Old Mining Town Turned Artist Colony
by Gordon Burhop
Sometimes gems are found that are not of the mineral kind. One of these is Bisbee, Arizona, an old mining community turned artist colony, located in the southeastern part of the state, just above the border with Mexico. I don’t think a new structure has been built there in past 50 years.
Bisbee, along with intriguing nearby communities, came as an unexpected benefit when my sister and her husband moved to Green Valley, south of Tucson, a drive of about an hour or so, to the west. Along with the family camaraderie came an additional base of operations for our explorations.
Southern Arizona, of course, is replete with attractions known well to many tourists. Everyone has heard of Tombstone, the OK Corral and comical headstones of Boot Hill. There are many other ghost or semi-ghost towns left over from the age of mining glory and labor strife. Roxy and her husband, Larry like my wife, Judy, and I are the adventurous type, so naturally, all of us collaborated on some trip ideas. We decided on a two-day trip over to Bisbee and some nearby attractions. We would stay overnight in Bisbee and return to Green Valley the following day. There are bed and breakfast establishments in Bisbee but those were not in our plan. There is also the venerable old Copper Queen Hotel, but that is the subject of another story. There are the Lavender Pit, the Copper Queen Mine and the quaint shops, but those, too, are reserved for yet another tale. We had something different in mind.
We had heard of a retro trailer park Shady Dale directly in Bisbee, just off the roundabout, and since Roxy and Larry are Airstream aficionados, we decided stay there, just for the experience. Shady Dell offers about a dozen wildly varying accommodations, which can be rented overnight like a motel room. Rates vary from $45 to over $100 per night. The trailers date from the 40’s and 50’s, and they are wonderfully preserved and restored. Also on the premises is a 1940’s original equipment Dodge taxi. One of the attractions is The Tiki busa 1947 bullet-backed Airporter bus fitted out in a Polynesian theme; its bar resembles an outrigger canoe.
Another accommodation is a dry-docked 38-foot, Chris Craft yacht complete with a statue of Harbie, the harbor seal. Most of the Shady Dale accommodations are equipped with restored wood paneling, original equipment and vintage radios or modified tape players that only play the oldies, whether music or films. The larger units have built-in showers, kitchens and other amenities. The smaller units have a well maintained, clean and secure bathhouse and rest room facility available. Located at the east end of town, next to the cemetery, we were guaranteed quiet neighbors, although the chirping birds did wake us up. Other campsites are available if needed. On the premises is an old ‘silver’ diner Dot’s Diner hauled in from Los Angeles. The hours are limited and it only seats ten. The food is excellent and ambience fitting to the entire experience. Jeff, the superintendent, was helpful in steering us onto other attractions in the area.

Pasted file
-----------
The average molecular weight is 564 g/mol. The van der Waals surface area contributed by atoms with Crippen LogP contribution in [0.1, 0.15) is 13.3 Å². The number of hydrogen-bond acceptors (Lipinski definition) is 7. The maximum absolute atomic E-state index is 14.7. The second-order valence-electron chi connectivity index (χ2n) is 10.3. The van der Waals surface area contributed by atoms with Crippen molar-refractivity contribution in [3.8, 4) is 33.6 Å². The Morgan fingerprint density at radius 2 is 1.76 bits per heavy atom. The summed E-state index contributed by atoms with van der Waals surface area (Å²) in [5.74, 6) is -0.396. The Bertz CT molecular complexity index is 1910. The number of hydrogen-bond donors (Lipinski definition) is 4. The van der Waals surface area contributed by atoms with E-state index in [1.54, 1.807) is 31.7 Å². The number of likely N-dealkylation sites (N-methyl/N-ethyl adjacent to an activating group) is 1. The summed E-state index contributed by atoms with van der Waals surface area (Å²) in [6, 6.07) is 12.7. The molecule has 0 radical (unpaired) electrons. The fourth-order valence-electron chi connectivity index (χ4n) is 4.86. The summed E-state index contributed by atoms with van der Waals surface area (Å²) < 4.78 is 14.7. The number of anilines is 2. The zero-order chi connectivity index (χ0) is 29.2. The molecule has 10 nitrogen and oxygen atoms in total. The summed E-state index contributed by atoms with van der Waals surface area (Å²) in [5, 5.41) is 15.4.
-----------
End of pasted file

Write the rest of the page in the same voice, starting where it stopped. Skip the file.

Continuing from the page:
One nearby attraction, Rattlesnake Crafts, is just 15 miles east of Tombstone just off Gleeson Road. Run by John and Sandy Weber, admission is free and anything purchased is by the honor system. Just write a check for the item and put in the box provided. They have a state license to hunt rattlesnakes, and they create over 150 different rattlesnake crafts, from snakeskin belts to rattlesnake jerky, all for sale in a trailer. Worth examining on the premises are thousands of relics collected or traded from nearby ghost towns and ranches. Rattlesnake Crafts is an eclectic reflection of pioneer activities now abandoned. Everything from antique washing machines to carnival glass to guns is on display. These items are not for sale.
Nearby, still served by a well-maintained dirt road, is the ghost town of Gleeson. Once a copper mining community, the adobe walls of residences and concrete jail and processing buildings still remain. On the hillsides nearby, head frames and adits are in still in evidence. This is the southern end of the hill complex running north to the sister community of Courtland. Both of these towns were known, not only for copper, but also for their fine turquoise, which gave the hill complex, Turquoise Ridge, its name. I should mention at this point that although many of my trips require high impact four wheel drive capability, this one can all be done in your grandmother’s Buick. After exploring a reasonable amount of the Gleeson and Courtland ruins, we proceeded north to the blacktop.
As an added bonus, we ran upon a local car get-together with restored vintage automobiles and hot rods in the little town of Dragoon. This pleasantly topped off our weekend foray into the past. From Dragoon we took the interstate back to Tucson and Green Valley.
Information about Shady Dell can be found on the Internet. You can get all the directions you need in the area from an Arizona Highway map.
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